When I run a webinar, I don’t wish to send out the very same email to everyone on my list. I wish to send them the appropriate email for their level of engagement – . . Here’s the automation I use to promote an evergreen webinar: First it verifies that they haven’t already acquired the item I pitch in the webinar.

Then it sends out a series of emails to get them thinking about the webinar, and to encourage them to sign up. If they sign up, they right away struck the “Goal” toward completion of the webinar, and the automation ends. If they don’t sign up, they get contributed to an automation promoting a rebroadcast of the webinar. .

This enables me to personalize my messaging, in other automations, based upon the contact’s engagement with the webinar. Here’s the WebinarJam combination panel: I can add tags based upon whether the contact registered, participated in, missed, or based upon how long they stayed in the webinar. These tags can then set off automations within ActiveCampaign.

It costs me cash, and it makes it most likely that my e-mails go to spam or Gmail’s promos tab. Individuals who do not open my emails make it harder for other emails to get to the individuals who really want them! The “Pro” strategy of ActiveCampaign has actually lead scoring built in.

Here’s an automation I got from ActiveCampaign’s library of automations, which I use to inform which contacts aren’t engaging with my e-mails. When a contact subscribes, this automation includes a “0 days” tag. As time passes, it includes new tags for 7 days, one month, 60 days, etc Each time they open an e-mail, a separate automation removes them from this automation, gets rid of all of those tags, and starts this automation over once again.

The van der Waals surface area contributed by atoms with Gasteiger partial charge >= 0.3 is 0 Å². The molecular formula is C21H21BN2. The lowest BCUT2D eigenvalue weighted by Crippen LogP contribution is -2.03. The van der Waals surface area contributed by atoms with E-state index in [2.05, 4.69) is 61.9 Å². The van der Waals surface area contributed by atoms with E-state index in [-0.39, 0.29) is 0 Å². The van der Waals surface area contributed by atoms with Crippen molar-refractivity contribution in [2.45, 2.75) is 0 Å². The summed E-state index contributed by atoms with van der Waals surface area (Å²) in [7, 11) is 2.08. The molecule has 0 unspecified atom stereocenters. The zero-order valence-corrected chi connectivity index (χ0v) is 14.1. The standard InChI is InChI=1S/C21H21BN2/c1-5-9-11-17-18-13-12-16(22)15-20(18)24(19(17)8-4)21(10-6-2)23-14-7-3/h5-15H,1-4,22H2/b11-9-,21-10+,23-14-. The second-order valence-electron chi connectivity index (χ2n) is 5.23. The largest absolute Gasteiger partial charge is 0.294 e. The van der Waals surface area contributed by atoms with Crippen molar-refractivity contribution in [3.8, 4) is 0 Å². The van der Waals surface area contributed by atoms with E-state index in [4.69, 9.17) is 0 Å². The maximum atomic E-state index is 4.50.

This automation can be overwhelming at initially, and this is one of those cases where I wish ActiveCampaign had a more out-of-the-box service. But, because you can do anything with ActiveCampaign, sometimes you have to construct things from scratch. ActiveCampaign has a choice to erase inactive subscribers, which I don’t recommend.

Some subscribers do not have tracking switched on, so their opens aren’t taped. Others still want to be subscribed however have actually been busy. Here’s my reactivation sequence: I send out one email asking if they still desire to be subscribed, and briefly discussing why I keep my email list clean. In one week, I send them another email (if they already clicked on the confirmation link in the previous e-mail, they’ve already been removed from the automation utilizing a separate automation) – .

The automation then unsubscribes them. My e-mails also have a link to a kind where they can enter their email address to let me know that they do not have tracking allowed. This kind adds a tag that I utilize to filter those contacts out. . I utilized to add this tag when they clicked on a link, but when individuals do not have tracking on, it makes those links not work so reliably! I only send a basic “do you still want my emails?” confirmation.